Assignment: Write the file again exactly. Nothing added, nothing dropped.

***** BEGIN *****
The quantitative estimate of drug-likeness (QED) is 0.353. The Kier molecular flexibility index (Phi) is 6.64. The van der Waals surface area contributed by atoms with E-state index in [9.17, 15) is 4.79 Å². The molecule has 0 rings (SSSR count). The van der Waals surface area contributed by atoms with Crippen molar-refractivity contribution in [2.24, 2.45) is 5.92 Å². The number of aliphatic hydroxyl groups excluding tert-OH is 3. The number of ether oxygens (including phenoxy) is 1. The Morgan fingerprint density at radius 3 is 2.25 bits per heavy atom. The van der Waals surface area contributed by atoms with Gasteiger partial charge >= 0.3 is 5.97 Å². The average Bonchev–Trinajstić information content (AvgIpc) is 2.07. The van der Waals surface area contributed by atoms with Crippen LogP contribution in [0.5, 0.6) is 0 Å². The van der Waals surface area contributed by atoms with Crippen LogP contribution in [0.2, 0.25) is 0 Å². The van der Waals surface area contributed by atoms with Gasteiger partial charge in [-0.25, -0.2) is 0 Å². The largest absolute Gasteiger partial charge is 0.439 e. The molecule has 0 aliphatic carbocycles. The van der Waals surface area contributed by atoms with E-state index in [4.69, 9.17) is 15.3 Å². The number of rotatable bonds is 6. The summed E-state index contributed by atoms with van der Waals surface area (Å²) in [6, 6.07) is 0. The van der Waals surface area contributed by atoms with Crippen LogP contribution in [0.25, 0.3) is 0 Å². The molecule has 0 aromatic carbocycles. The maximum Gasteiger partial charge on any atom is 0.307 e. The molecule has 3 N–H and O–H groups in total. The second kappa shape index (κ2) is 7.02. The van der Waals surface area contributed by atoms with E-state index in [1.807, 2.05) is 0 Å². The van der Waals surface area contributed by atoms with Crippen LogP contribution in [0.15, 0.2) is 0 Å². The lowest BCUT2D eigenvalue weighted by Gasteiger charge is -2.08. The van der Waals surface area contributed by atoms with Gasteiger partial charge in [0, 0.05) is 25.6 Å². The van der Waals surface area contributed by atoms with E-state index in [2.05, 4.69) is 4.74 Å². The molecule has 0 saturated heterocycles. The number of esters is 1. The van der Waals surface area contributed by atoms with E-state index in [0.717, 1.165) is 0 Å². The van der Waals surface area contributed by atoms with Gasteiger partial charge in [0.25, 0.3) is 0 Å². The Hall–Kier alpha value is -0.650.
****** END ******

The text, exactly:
The quantitative estimate of drug-likeness (QED) is 0.353. The Kier molecular flexibility index (Phi) is 6.64. The van der Waals surface area contributed by atoms with E-state index in [9.17, 15) is 4.79 Å². The molecule has 0 rings (SSSR count). The van der Waals surface area contributed by atoms with Crippen molar-refractivity contribution in [2.24, 2.45) is 5.92 Å². The number of aliphatic hydroxyl groups excluding tert-OH is 3. The number of ether oxygens (including phenoxy) is 1. The Morgan fingerprint density at radius 3 is 2.25 bits per heavy atom. The van der Waals surface area contributed by atoms with Gasteiger partial charge >= 0.3 is 5.97 Å². The average Bonchev–Trinajstić information content (AvgIpc) is 2.07. The van der Waals surface area contributed by atoms with Crippen LogP contribution in [0.5, 0.6) is 0 Å². The van der Waals surface area contributed by atoms with Crippen LogP contribution in [0.2, 0.25) is 0 Å². The van der Waals surface area contributed by atoms with Gasteiger partial charge in [-0.25, -0.2) is 0 Å². The largest absolute Gasteiger partial charge is 0.439 e. The molecule has 0 aliphatic carbocycles. The van der Waals surface area contributed by atoms with E-state index in [4.69, 9.17) is 15.3 Å². The number of rotatable bonds is 6. The summed E-state index contributed by atoms with van der Waals surface area (Å²) in [6, 6.07) is 0. The van der Waals surface area contributed by atoms with Crippen LogP contribution in [0.25, 0.3) is 0 Å². The molecule has 0 aromatic carbocycles. The maximum Gasteiger partial charge on any atom is 0.307 e. The molecule has 3 N–H and O–H groups in total. The second kappa shape index (κ2) is 7.02. The van der Waals surface area contributed by atoms with E-state index in [1.807, 2.05) is 0 Å². The van der Waals surface area contributed by atoms with Crippen LogP contribution in [0.15, 0.2) is 0 Å². The lowest BCUT2D eigenvalue weighted by Gasteiger charge is -2.08. The van der Waals surface area contributed by atoms with Gasteiger partial charge in [0, 0.05) is 25.6 Å². The van der Waals surface area contributed by atoms with E-state index in [2.05, 4.69) is 4.74 Å². The molecule has 0 saturated heterocycles. The number of esters is 1. The van der Waals surface area contributed by atoms with E-state index in [0.717, 1.165) is 0 Å². The van der Waals surface area contributed by atoms with Gasteiger partial charge in [0.25, 0.3) is 0 Å². The Hall–Kier alpha value is -0.650.